BMC plans to lure commercial encroachers with compensation

<!– /11440465/Dna_Article_Middle_300x250_BTF –>The demolition of encroachments in Mumbai has always been a challenging job for the Brihanmumbai Municipal Corporation (BMC). One of the main obstructions faced by the civic body is that owners of the encroached structures which are eligible for rehabilitation do not easily agree for the alternate accommodation provided by the BMC.The BMC’s estate department has now worked on a revised policy of rehabilitation of commercial structures by offering them compensation in the form of ready reckoner rate of that area. This, the civic body says, will expedite the demolition process.BMC commissioner Ajoy Mehta said, “We do not have enough places for rehabilitation of the eligible commercial structures so we thought of compensating them which will definitely speed up the demolition drives. I have already sent the proposal to the standing committee”.The revised policy for the rehabilitation of commercial structures was prepared three months ago, however it has not yet been presented to the standing committee.”The BMC has enough space for residential rehabilitation but not for commercial. If money is offered instead of alternate accommodation, the shop owners will get encouraged to evict the place. We expect this policy to be sanctioned by the corporation soon to expedite the demolition of encroachments in Mumbai”, said a senior civic officer, requesting anonymity.”The ready reckoner rate is applicable to shops with a maximum area of 225 sq feet. If the area of the commercial structure is 250 or 300 sq feet big, rate will be paid for 225 sq feet area as that is the maximum area limit for alternate accommodation. The policy was made three to four months ago but is yet to be sanctioned by the standing committee. If the revised policy is implemented, the demolition drives will speed up,” said an official from the civic ward.Despite repeated attempts, BMC’s standing committee chairman Ramesh Korgankar (Shiv Sen) was unavailable for comment.MONETARY WINThe BMC’s estate department has worked on a revised policy that offers commercial structures compensation in the form of ready reckoner rate of the area. The revised policy was prepared three months ago, however it has not yet been presented to the standing committee.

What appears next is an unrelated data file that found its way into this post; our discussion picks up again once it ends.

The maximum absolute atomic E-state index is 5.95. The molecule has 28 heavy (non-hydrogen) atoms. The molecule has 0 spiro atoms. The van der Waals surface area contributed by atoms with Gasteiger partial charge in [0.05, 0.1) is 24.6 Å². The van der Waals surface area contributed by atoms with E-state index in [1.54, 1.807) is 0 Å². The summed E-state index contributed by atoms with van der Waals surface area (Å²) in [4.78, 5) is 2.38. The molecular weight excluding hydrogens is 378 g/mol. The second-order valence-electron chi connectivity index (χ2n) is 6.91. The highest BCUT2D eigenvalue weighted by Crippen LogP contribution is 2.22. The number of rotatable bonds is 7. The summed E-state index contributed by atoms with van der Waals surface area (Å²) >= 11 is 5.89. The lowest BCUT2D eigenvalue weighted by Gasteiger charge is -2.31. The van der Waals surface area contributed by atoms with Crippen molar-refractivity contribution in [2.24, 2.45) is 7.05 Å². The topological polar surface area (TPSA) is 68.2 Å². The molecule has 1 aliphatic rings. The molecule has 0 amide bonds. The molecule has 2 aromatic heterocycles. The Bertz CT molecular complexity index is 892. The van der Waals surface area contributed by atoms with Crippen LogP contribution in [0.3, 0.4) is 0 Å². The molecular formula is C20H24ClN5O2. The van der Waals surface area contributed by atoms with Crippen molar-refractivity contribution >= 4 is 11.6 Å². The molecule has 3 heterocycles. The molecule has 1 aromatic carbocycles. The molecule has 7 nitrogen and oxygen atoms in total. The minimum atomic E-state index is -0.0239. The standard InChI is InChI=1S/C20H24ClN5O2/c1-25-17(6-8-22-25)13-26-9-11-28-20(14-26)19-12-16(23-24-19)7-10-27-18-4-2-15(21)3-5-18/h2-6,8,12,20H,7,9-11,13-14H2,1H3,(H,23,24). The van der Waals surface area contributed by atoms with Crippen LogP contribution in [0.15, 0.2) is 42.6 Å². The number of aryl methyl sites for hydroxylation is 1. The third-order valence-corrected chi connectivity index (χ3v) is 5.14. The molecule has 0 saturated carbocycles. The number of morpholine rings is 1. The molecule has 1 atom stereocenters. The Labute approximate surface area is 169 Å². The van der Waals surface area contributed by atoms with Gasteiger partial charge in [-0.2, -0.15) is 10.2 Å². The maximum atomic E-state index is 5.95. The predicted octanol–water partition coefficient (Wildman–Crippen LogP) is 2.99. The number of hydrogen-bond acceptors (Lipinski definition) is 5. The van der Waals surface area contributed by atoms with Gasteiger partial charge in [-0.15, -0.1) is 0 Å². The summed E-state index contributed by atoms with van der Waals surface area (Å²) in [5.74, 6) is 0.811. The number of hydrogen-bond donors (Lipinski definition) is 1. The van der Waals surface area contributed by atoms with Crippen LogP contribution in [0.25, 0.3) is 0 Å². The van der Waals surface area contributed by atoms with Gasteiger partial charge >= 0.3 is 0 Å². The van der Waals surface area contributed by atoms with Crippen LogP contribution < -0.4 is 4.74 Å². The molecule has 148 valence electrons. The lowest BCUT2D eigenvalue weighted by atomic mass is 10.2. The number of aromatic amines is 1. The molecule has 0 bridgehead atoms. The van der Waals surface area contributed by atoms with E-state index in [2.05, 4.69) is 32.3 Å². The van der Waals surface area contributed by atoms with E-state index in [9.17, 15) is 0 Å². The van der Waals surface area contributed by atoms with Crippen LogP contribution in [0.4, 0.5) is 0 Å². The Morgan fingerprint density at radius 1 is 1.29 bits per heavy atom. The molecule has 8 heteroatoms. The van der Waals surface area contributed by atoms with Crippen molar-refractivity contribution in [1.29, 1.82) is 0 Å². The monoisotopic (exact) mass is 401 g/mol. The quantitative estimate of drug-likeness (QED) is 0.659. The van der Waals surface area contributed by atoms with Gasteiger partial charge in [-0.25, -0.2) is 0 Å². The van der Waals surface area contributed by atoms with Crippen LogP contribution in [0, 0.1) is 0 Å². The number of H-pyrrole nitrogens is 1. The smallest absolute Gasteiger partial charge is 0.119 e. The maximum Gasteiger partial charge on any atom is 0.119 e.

Tender floated for 39-km cycling track along pipeline